Pelosi Names House Democratic Leaders for Electoral College Debate

Pelosi Names House Democratic Leaders for Electoral College Debate
House Speaker Nancy Pelosi (D-Calif.) holds a gavel during the first session of the 117th Congress in the House Chamber at the U.S. Capitol in Washington on Jan. 3, 2021. (Tasos Katopodis/Pool/AFP via Getty Images)
Zachary Stieber

House Speaker Nancy Pelosi (D-Calif.) late Tuesday announced the Democrats who will lead the party's reaction to electoral vote objections.

Reps. Zoe Lofgren (D-Calif.), Adam Schiff (D-Calif.), Jamie Raskin (D-Md.), and Joe Neguse (D-Colo.) will lead the response, Pelosi said in a letter to her caucus.
Congress is convening in a joint session to tally presidential votes from states under the Electoral College system.
Objections are planned by some 90 Republicans to approximately six contested states, including Pennsylvania, Georgia, and Michigan, where Democratic presidential nominee Joe Biden was certified the winner but President Donald Trump asserts he actually won.

"If Republicans bring a challenge to a state, we then break into separate House and Senate sessions to debate," Pelosi wrote.

The quartet she named and state delegations "have been working on our Democratic presentation of the constitutional, historical, and thematic justification for respecting the will of the people," Pelosi said.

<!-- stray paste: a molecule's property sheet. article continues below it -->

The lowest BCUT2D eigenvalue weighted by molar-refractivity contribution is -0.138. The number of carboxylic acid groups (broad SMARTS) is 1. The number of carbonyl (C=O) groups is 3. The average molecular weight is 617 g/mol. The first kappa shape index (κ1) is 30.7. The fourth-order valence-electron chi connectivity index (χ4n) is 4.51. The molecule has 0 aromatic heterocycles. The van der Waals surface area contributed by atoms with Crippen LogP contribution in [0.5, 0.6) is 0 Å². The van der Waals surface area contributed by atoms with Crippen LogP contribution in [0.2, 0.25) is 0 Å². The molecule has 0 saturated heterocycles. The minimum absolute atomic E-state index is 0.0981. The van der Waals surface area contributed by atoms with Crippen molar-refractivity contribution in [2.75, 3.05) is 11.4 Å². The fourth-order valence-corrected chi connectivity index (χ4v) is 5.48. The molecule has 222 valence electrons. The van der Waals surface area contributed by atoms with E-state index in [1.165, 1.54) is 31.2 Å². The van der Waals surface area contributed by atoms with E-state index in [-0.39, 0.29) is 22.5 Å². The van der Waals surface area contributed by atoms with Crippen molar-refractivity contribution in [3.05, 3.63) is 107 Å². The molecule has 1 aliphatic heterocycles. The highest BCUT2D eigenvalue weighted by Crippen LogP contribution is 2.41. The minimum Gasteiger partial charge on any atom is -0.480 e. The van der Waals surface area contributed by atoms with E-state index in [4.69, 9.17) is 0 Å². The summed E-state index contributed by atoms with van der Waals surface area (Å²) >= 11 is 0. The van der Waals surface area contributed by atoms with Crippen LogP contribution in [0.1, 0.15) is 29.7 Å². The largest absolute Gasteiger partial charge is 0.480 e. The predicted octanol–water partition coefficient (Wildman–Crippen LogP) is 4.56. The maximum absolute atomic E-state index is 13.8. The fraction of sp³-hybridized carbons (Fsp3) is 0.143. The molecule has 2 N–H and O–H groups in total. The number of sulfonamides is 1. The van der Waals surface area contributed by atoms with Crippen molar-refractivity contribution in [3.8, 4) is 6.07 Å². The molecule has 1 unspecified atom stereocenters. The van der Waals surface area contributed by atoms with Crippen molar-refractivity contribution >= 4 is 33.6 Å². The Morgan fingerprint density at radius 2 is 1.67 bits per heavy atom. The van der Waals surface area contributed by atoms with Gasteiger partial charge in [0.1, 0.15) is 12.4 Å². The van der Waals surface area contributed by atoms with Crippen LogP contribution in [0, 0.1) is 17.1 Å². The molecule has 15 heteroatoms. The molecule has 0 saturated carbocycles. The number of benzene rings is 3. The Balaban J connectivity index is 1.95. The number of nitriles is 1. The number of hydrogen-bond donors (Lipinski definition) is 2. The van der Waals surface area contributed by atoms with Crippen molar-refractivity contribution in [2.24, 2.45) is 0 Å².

"On the floor of the House, we will have a civics lesson about protecting the integrity of our democracy. Priority to speak has been given to state delegation members from states that are expected to face a challenge," she added.

Rep. Hakeem Jeffries (D-N.Y.), chairman of the House Democratic Caucus, told reporters earlier this week that Democrats would defend against objections "in a serious, solemn, and substantive fashion."

The House and Senate will debate and vote separately on objections, per federal law. Sen. Kamala Harris (D-Calif.), Biden's running mate, will be among the senators hearing arguments on contested votes.

President Donald Trump (L) and Democratic presidential nominee Joe Biden in file photographs. (Getty Images)
President Donald Trump (L) and Democratic presidential nominee Joe Biden in file photographs. (Getty Images)

Pelosi cautioned Democrats earlier in the week that they were not to use the time to "debate the presidency of Donald Trump."

"While there is no doubt as to the outcome of the Biden-Harris presidency, our further success is to convince more of the American people to trust in our democratic system," she said.

Biden declared victory in the election weeks ago. Trump and some of his allies assert the election isn't over.

Some 77 representatives and 13 senators plan on objecting to electoral votes during Wednesday's joint session, according to an Epoch Times tally.

Other Republicans and virtually all Democrats oppose the effort. Objections require a majority vote in each chamber to be upheld.

Who becomes president on Jan. 20 depends on what happens during the joint session, Sen. Josh Hawley (R-Mo.) said this week. Hawley is one of the senators planning to object.

"This is why we have the debate, this is why we have the votes," he said.

Another potential path to victory involves Vice President Mike Pence, who presides over the session as president of the Senate. Trump and others say Pence can reject electoral votes for Biden from contested states, while detractors argue he cannot. Pence hasn't said publicly which side he agrees with.